Is being a leader something you’re born with?
What does it take to be a great leader? Isn’t that the question we reluctantly ask ourselves whenever we encounter an inspiring image of a great leader. They look like the superhero that rushes in to save the day from the evil powers of the world. And for a moment, we envision standing tall in front of our direct reports while leading with fortitude and compassion. Everyone cheers and we are the hero, the great leader. The kind of leader who inspires transformation and productive change through the motivation of staff while championing the organizational mission.
An honest look at our history would reveal that we more often portray the evil powers of leadership more than the good. My story is no different.
Over the years, my leadership style has been called many names. It took about five years for those names to shift from less flattering expressions that reflected my naivety to more palatable phrases like “good”. Even still, some of those adjectives used to describe me like “disruptive” and “fast-paced” do not have the same inspiring syllabic enunciation as “trans-for-ma-tion-al”.
Transformational just roles off the tongue nicely. It doesn’t require a lot of explanation. And I doubt there’d be much argument against the inherently positive nature of the word.
Most of us would appreciate being recognized by our peers and direct reports as a Transformational Leader. The name just sounds awesome! But similar to the other inspiring leadership term, Visionary Leader, attaining that recognition can be daunting.
Is it possible to learn to become a Transformational Leader or is the name more descriptive of an inherent style that can only be developed, not taught?
We can’t really begin to answer this question before we first define what the word leader means. There are many words that popular culture seems to have watered down over the years making their definition diluted and ambiguous. Leader is one such word.
I have heard the word leader used to describe everything from taking responsibility for one’s personal actions and emotions to frontline employment that simply executes a basic task. The word leader is quickly becoming synonymous with human being. When a word becomes overused it loses its effect. It shouldn’t be a surprise that we must supplement our words with adjectives like “transformational” and “visionary” just to add clarity and meaning.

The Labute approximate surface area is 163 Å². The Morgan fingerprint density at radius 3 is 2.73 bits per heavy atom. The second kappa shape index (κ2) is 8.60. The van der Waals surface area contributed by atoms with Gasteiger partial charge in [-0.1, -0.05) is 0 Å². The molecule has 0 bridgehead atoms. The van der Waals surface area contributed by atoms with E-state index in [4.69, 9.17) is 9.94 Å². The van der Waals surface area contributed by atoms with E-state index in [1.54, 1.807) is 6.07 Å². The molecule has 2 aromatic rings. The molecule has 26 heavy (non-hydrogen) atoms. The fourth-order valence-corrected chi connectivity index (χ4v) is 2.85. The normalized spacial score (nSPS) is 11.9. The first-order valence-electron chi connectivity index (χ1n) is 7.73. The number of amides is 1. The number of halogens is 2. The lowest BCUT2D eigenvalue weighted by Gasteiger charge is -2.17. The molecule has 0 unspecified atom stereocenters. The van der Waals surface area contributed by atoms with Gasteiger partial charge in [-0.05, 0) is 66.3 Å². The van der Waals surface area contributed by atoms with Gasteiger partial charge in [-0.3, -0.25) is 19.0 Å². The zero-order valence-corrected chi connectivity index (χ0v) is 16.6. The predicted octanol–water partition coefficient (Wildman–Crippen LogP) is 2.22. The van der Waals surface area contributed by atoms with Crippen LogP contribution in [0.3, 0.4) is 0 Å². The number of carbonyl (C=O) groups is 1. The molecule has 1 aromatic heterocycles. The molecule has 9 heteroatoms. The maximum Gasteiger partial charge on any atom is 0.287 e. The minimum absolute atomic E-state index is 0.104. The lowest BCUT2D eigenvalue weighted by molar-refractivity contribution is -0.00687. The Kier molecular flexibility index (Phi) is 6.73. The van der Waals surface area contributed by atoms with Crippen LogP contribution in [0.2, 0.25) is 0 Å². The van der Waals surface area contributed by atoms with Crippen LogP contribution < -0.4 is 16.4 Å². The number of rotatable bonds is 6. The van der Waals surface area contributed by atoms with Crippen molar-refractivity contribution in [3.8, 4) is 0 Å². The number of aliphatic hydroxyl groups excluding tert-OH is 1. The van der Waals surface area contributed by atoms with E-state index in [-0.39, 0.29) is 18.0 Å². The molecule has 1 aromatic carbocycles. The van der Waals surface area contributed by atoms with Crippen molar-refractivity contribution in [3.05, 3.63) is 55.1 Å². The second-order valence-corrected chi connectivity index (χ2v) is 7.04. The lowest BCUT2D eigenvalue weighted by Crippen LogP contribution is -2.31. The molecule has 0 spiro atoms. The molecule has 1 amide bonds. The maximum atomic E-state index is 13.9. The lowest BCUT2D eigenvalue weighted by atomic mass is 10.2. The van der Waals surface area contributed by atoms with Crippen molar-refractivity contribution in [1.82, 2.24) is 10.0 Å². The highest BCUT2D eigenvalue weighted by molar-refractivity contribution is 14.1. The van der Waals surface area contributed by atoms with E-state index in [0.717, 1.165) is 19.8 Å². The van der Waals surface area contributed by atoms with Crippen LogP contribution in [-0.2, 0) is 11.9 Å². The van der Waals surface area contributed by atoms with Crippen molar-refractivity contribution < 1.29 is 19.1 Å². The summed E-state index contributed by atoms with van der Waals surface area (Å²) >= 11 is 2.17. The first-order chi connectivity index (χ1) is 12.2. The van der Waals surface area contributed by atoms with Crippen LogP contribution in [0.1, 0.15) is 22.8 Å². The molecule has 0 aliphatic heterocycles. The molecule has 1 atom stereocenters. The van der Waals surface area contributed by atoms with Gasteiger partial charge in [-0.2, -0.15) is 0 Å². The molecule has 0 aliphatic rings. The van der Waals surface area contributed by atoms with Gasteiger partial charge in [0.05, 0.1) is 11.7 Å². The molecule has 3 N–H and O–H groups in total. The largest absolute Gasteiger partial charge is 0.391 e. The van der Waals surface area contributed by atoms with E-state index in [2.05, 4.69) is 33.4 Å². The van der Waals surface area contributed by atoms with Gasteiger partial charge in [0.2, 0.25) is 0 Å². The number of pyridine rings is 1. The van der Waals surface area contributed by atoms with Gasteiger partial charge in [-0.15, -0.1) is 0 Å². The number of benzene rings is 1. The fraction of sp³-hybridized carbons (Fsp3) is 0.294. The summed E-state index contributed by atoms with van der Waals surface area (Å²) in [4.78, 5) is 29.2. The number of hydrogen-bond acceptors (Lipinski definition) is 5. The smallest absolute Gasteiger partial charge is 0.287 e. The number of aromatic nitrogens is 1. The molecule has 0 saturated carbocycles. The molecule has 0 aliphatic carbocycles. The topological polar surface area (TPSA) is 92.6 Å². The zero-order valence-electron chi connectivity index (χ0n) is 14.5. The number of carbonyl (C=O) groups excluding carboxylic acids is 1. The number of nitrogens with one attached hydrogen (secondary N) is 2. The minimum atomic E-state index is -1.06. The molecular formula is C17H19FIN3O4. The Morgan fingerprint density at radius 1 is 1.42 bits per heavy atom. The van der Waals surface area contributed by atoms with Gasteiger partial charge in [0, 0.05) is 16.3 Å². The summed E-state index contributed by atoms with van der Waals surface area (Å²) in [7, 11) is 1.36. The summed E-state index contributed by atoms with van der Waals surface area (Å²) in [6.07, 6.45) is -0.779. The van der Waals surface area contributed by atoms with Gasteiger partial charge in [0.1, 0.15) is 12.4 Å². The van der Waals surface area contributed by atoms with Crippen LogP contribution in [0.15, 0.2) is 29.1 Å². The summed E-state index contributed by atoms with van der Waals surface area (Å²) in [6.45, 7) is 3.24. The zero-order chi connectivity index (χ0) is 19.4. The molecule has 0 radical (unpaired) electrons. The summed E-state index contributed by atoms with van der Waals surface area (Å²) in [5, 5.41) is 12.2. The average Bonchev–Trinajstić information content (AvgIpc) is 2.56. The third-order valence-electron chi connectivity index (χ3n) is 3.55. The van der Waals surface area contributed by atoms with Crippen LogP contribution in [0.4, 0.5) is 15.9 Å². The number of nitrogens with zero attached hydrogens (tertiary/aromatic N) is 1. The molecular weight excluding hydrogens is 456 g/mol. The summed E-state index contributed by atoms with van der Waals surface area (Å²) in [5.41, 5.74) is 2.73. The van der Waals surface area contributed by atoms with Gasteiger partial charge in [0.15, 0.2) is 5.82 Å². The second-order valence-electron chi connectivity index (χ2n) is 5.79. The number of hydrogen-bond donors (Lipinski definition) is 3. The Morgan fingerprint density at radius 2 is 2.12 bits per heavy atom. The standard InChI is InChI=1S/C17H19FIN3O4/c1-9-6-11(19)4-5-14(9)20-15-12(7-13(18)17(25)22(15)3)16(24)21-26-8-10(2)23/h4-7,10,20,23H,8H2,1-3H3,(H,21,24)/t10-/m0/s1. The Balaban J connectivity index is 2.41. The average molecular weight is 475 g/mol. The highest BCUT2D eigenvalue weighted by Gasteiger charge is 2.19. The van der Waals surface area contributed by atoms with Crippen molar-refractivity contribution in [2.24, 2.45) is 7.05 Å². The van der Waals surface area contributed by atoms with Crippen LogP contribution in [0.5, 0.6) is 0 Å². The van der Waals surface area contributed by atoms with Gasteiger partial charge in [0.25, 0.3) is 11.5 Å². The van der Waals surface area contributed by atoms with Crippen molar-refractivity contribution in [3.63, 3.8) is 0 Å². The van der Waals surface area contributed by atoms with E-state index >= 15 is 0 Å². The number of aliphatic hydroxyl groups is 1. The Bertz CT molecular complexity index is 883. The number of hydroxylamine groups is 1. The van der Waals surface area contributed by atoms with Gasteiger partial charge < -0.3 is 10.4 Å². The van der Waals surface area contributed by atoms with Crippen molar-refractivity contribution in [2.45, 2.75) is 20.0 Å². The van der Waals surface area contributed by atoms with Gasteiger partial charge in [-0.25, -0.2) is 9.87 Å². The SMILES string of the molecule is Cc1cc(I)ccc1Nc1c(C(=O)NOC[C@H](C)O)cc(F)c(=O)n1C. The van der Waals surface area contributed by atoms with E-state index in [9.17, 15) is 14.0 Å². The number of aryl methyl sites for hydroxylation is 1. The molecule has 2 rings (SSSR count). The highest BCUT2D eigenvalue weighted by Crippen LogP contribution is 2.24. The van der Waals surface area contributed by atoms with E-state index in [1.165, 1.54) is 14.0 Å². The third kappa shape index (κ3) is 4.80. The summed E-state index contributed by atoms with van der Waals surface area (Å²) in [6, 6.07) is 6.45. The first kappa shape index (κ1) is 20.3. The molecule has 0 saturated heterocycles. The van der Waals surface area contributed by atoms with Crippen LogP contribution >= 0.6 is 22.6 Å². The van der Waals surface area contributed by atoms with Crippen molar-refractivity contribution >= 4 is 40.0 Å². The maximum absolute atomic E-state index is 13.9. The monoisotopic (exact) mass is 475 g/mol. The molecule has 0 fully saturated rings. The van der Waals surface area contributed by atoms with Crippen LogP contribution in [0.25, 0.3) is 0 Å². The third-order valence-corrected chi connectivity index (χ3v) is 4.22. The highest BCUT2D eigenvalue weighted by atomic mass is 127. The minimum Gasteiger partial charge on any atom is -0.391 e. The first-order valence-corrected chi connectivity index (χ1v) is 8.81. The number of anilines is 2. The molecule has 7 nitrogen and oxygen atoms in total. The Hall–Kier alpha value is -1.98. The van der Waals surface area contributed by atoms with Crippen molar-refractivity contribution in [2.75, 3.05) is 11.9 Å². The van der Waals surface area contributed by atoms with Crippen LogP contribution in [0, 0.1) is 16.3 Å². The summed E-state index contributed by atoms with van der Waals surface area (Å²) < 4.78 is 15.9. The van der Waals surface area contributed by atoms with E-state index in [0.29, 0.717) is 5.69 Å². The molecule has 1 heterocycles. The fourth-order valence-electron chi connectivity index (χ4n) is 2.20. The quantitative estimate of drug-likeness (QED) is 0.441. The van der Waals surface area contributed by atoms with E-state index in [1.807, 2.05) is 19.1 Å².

If we adopt a more traditional definition of leader, then Transformational Leader becomes someone in charge who “identifies needed change, creates a vision to guide the change through inspiration, and executes the change with the commitment of the members of the group” (definition here).
Can we actually teach transformation?
Transformational Leadership as a teachable skill assumes that the gap between where we are and the needed transformation is simply insufficient knowledge. A skill can be taught from ground zero with competency developed through practice and application. The phrase Think it-Be it-Do it would support this approach and encourage people, regardless of talent, to get educated and become a Transformational Leader.
I guess anything can be taught. I am a big fan of the academic setting and love creating learning opportunities for people. Putting together a curriculum is one thing. Testing it to determine comprehension and then operationalizing this knowledge is a whole different story. If we put more emphasis on the application of knowledge then there may be less need for all of these adjectives to explain one’s leadership style.
Transformational Leadership as a talent assumes that there are unteachable aspects that live in the person who is a leader. This talent may be untapped or even wasted, but it exists as potential prior to the teaching. The phrase “he/she has talent” is popular in sports and references the intangible potential a person demonstrates independent of any knowledge. We see this potential identified even at very young ages without much prior coaching.
I personally think that in order for Transformational Leadership to be effectively taught leadership talent must first be present. I also hold the controversial view that unless someone is a leader at heart, he or she can not truly learn to be one. Not all human beings are leaders. Not all leaders are Transformational Leaders.
And that’s ok.
Perhaps we have so closely tied worth and value as a human being with the title Leader that to say that someone does not have leadership is to dehumanize them to some degree. But whatever we decide to call it, there will always be some people who take charge and inspire change. And there will always be a team of people that take some responsibility in making that change happen. Let’s start appreciating people for who they are and recognize their contributions. Everyone has talent. But we all don’t have to have the same talent.
What do you think: Can someone without inherent talent for Transformational Leadership be taught it? I’d love to hear your comments!
This article was originally published on LinkedIn.